In corporate fraud suits, it is common for plaintiffs to file claims against executives in their capacity as corporate officers. However, to succeed on a corporate-capacity claim, a plaintiff must be able to show that the corporate veil should be pierced so as to hold an officer personally liable for the corporation’s legal obligations. This issue is illustrated by the Commercial Division’s recent decision in Coast to Coast Energy, Inc. v. Gasarch.[i]
Coast to Coast arises from an allegedly fraudulent scheme by defendants Mark Gasarch, John Wampler, and Petro Suisse Limited (“PSNY”), a company controlled by Gasarch, to solicit investors to buy into partnerships focusing on oil exploration and drilling in Trinidad.[ii] The plaintiffs allege that the oil exploration venture was in fact a Ponzi scheme and that Gasarch and Wampler fabricated documents in an attempt to fool investors into thinking wells were being drilled and were generating profits when in fact nothing of the sort was actually happening.[iii]
Plaintiffs Lawrence J. Doherty and William Spence moved pursuant to CPLR 3212 for partial summary judgment on liability for their fraud claims against Gasarch. Gasarch, for his part, moved pursuant to CPLR 3212 for summary judgment dismissing the complaint as against himself. The Court, in a decision by Commercial Division Justice Eileen Bransten, denied the moving plaintiffs’ motion and granted Gasarch’s motion in its entirety.
The Court began by setting aside and disregarding the parties’ self-serving affidavits, which contained many statements that were, according to the Court, “utterly without supporting documentation.”[iv] The Court explained that “[m]ere conclusions, unsubstantiated allegations, or expressions of hope are insufficient” to create a material issue of fact.[v] In any event “[t]he proponent of summary judgment must eliminate material issues of fact by producing evidentiary proof in admissible form,” and here “questions as to whether statements made by the parties are admissible are apparent throughout their submissions,” which “either warrants a finding that a material issue of fact exists, at a minimum, or a finding in favor of [Gasarch] as a matter of law.”[vi] The Court therefore disregarded the affidavits.
Next, the Court explained that because “[t]he entirety of the [corporate-capacity[vii]] fraud claims against Gasarch rest upon a finding that he is an alter ego of PSNY,” the Court was required to first “determine whether it may pierce PSNY’s corporate veil in order to hold Gasarch liable for any of PSNY’s corporate obligations” before it could consider the merits of the claims.[viii] To “establish alter ego liability sufficient to pierce the corporate veil, the complaining party must establish that the owners of the entity, through their domination of it, abused the privilege of doing business in the corporate form to perpetrate a wrong or injustice against the party asserting the claim such that a court in equity will intervene.”[ix] In determining whether the corporation was dominated by another, the Court stated that it may consider the following factors: (1) disregard of corporate formalities; (2) inadequate capitalization; (3) intermingling of funds; (4) overlap in ownership, officers, directors and personnel; (5) common office space or telephone numbers; (6) the degree of discretion demonstrated by the corporation; (7) whether the corporation is treated as an independent profit center; and (8) the payment or guarantee of the corporation's debts by the dominating entity. No one factor is dispositive.[x]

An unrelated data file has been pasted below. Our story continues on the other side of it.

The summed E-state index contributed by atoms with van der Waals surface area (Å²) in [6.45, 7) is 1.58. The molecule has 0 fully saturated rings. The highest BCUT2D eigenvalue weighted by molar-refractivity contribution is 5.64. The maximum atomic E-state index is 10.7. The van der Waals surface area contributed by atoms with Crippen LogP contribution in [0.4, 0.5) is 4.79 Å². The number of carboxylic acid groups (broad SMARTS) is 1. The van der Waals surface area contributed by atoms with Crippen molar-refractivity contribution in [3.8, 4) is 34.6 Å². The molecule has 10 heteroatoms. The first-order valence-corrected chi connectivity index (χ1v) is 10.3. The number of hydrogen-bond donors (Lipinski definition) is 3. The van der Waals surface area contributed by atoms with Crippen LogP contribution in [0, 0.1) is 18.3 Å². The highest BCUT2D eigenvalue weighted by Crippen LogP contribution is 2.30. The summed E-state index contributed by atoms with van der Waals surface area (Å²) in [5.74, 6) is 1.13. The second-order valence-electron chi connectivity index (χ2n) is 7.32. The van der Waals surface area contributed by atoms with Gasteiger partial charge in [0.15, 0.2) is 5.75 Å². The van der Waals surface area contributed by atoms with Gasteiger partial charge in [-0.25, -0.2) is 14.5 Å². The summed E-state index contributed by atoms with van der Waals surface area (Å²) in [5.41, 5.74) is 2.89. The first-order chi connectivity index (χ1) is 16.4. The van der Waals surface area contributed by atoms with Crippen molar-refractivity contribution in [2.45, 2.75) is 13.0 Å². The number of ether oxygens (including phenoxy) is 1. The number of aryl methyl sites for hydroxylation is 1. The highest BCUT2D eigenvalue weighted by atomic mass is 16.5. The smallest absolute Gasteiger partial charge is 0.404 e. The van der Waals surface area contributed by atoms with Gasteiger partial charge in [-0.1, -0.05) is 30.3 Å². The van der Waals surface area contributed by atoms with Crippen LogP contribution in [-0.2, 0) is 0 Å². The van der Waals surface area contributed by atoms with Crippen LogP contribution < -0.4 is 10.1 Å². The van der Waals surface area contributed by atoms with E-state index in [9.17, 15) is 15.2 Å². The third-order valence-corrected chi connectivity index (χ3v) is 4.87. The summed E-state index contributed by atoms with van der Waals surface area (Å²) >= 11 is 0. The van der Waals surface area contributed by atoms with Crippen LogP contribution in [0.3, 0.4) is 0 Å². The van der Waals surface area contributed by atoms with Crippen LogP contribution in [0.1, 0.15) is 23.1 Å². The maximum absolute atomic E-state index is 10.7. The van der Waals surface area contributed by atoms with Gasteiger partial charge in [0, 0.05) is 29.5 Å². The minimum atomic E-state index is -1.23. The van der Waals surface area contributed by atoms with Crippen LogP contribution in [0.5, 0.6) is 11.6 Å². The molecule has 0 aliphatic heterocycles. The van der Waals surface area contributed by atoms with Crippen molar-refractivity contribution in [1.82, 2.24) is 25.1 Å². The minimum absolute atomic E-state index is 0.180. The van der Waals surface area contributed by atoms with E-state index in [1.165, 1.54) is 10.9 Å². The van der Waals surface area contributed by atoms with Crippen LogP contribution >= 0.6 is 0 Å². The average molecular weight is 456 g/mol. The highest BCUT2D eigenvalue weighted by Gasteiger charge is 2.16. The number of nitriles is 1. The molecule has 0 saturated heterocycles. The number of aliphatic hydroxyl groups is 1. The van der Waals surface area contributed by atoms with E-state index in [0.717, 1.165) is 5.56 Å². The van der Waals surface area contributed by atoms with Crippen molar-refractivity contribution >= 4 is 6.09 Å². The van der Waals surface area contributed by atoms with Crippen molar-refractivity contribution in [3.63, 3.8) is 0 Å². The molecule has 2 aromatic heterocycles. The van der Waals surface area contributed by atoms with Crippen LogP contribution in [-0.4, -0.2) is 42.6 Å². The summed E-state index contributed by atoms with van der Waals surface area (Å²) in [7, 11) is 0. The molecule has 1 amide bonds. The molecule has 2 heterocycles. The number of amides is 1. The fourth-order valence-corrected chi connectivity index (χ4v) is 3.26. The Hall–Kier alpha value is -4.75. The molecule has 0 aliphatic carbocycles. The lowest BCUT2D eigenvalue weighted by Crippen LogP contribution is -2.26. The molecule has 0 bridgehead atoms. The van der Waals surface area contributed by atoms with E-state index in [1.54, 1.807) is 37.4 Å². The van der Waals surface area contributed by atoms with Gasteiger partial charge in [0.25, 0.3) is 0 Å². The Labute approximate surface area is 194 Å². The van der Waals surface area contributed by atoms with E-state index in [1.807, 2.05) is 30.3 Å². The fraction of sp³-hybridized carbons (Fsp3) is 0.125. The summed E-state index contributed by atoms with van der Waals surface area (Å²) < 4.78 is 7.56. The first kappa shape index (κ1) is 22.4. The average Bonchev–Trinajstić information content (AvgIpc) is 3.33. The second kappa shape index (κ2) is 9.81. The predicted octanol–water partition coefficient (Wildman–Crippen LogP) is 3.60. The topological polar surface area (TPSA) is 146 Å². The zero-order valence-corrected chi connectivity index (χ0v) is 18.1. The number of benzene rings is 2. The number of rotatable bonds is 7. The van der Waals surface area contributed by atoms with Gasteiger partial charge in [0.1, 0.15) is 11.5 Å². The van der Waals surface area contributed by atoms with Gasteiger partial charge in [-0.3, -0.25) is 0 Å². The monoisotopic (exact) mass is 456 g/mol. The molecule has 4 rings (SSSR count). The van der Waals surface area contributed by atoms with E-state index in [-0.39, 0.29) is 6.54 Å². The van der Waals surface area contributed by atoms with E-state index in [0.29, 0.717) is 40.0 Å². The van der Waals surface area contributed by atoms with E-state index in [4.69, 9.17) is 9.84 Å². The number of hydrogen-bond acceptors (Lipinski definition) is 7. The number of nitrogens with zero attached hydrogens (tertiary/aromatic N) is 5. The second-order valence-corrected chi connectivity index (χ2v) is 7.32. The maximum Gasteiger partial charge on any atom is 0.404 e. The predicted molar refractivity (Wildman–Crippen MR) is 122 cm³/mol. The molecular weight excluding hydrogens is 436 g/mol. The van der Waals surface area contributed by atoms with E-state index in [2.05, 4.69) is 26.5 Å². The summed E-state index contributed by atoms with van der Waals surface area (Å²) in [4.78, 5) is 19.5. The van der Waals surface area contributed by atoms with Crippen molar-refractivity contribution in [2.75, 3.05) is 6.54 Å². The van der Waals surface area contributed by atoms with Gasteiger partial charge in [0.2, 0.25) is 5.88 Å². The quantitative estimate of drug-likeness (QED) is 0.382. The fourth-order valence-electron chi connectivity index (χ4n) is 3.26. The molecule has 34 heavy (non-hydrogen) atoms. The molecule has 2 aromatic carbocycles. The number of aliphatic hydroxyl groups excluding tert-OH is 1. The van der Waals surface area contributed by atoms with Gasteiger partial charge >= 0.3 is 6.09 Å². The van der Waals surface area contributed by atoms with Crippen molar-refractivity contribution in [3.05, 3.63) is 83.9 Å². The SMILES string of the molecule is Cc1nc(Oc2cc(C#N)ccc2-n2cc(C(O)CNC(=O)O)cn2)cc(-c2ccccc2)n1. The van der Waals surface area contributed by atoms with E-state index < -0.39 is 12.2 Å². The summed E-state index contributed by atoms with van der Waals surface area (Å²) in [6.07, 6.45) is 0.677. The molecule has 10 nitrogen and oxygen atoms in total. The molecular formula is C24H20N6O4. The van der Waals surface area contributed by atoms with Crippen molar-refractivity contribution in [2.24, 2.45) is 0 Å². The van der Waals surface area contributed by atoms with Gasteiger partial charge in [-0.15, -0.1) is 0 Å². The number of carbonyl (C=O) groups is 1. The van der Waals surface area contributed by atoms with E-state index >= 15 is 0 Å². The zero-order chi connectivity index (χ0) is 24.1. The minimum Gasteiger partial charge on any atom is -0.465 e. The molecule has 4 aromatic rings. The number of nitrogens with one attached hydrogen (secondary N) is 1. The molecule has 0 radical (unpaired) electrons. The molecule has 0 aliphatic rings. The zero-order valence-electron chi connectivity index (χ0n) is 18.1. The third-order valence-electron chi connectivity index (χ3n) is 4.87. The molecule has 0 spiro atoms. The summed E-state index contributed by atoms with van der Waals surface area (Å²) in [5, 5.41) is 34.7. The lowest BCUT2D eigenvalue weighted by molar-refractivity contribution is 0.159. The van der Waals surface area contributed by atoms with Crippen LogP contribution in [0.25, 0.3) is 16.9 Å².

After considering several of these factors, the Court determined that Gasarch was entitled to summary judgment on the corporate-capacity fraud claims.
First, as to the failure to adhere to corporate formalities, after disregarding the moving plaintiffs’ evidentiary submissions as improper, the Court noted that “[n]o evidence has been presented that Gasarch did not adhere to corporate formalities, rather, at a minimum Gasarch adhered to those formalities by filing separate tax returns.”[xi]
Second, as to inadequate capitalization, Gasarch pointed to a 2013 decision by Judge Nathan in the U.S. District Court for the Southern District of New York, which noted that PSNY and Gasarch had disbursed $9.5 million to investors to satisfy a consent judgment with the SEC, as well as PSNY’s 2007 tax return, which showed that PSNY had over $16 million in assets. The Court found that the moving plaintiffs, for their part, did not present any evidence in opposition that would raise a question of fact as to whether PSNY was adequately capitalized.[xii]
Third, as to commingling of assets, the Court found that the moving plaintiffs failed to present any evidence that Gasarch’s and PSNY’s assets were commingled. Although the moving plaintiffs had argued that Gasarch had more than one personal bank account, and that he may have used his bank accounts to commingle his assets with PSNY’s, according to the Court, the moving plaintiffs had no documentary support for these assertions, which rendered them mere “averment[s] of a factual conclusion,” and therefore insufficient to raise a question of fact.[xiii]
Fourth, as to personal use of corporate funds, the moving plaintiffs pointed to a “Special Account” through which Gasarch allegedly paid himself corporate funds, but the Court concluded there was “ample evidence that the Special Account was not Gasarch’s personal account.”[xiv]
Accordingly, the Court found that because Gasarch had sufficiently set forth that the record was devoid of evidence that he abused PSNY’s corporate form, and because the moving plaintiffs failed to provide sufficient evidence that the Court should pierce PSNY’s corporate veil, Gasarch was entitled to summary judgment dismissing the fraud claims against him in his corporate capacity.[xv]